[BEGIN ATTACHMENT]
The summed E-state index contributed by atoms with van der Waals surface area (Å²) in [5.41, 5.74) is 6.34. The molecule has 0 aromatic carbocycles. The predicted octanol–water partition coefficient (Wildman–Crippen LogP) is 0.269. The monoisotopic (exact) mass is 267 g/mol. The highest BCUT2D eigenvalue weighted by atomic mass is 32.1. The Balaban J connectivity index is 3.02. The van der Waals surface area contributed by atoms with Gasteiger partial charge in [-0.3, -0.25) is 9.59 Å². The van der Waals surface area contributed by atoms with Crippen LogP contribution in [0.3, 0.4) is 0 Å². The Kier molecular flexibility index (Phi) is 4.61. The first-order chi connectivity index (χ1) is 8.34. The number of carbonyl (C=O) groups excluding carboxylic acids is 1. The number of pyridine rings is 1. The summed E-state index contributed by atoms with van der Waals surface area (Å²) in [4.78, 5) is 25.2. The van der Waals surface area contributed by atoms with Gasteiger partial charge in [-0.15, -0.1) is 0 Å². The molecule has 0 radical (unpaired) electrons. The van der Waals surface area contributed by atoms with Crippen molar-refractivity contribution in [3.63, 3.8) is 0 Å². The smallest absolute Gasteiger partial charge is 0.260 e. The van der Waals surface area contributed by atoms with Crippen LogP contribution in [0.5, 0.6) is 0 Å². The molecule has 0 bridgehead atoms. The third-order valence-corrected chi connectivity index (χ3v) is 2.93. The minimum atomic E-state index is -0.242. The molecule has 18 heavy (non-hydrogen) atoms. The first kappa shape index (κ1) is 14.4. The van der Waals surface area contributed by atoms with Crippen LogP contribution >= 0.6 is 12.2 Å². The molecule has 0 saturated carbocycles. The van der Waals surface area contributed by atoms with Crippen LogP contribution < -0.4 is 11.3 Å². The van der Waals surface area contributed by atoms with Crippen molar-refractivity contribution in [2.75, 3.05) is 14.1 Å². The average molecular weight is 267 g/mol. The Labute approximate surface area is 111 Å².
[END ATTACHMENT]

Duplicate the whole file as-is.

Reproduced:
The summed E-state index contributed by atoms with van der Waals surface area (Å²) in [5.41, 5.74) is 6.34. The molecule has 0 aromatic carbocycles. The predicted octanol–water partition coefficient (Wildman–Crippen LogP) is 0.269. The monoisotopic (exact) mass is 267 g/mol. The highest BCUT2D eigenvalue weighted by atomic mass is 32.1. The Balaban J connectivity index is 3.02. The van der Waals surface area contributed by atoms with Gasteiger partial charge in [-0.3, -0.25) is 9.59 Å². The van der Waals surface area contributed by atoms with Crippen LogP contribution in [0.3, 0.4) is 0 Å². The Kier molecular flexibility index (Phi) is 4.61. The first-order chi connectivity index (χ1) is 8.34. The number of carbonyl (C=O) groups excluding carboxylic acids is 1. The number of pyridine rings is 1. The summed E-state index contributed by atoms with van der Waals surface area (Å²) in [4.78, 5) is 25.2. The van der Waals surface area contributed by atoms with Gasteiger partial charge in [-0.15, -0.1) is 0 Å². The molecule has 0 radical (unpaired) electrons. The van der Waals surface area contributed by atoms with Crippen molar-refractivity contribution in [3.63, 3.8) is 0 Å². The smallest absolute Gasteiger partial charge is 0.260 e. The van der Waals surface area contributed by atoms with Crippen LogP contribution in [0.5, 0.6) is 0 Å². The molecule has 0 bridgehead atoms. The third-order valence-corrected chi connectivity index (χ3v) is 2.93. The minimum atomic E-state index is -0.242. The molecule has 18 heavy (non-hydrogen) atoms. The first kappa shape index (κ1) is 14.4. The van der Waals surface area contributed by atoms with Crippen LogP contribution >= 0.6 is 12.2 Å². The molecule has 0 saturated carbocycles. The van der Waals surface area contributed by atoms with Crippen LogP contribution < -0.4 is 11.3 Å². The van der Waals surface area contributed by atoms with Crippen molar-refractivity contribution in [2.75, 3.05) is 14.1 Å². The average molecular weight is 267 g/mol. The Labute approximate surface area is 111 Å².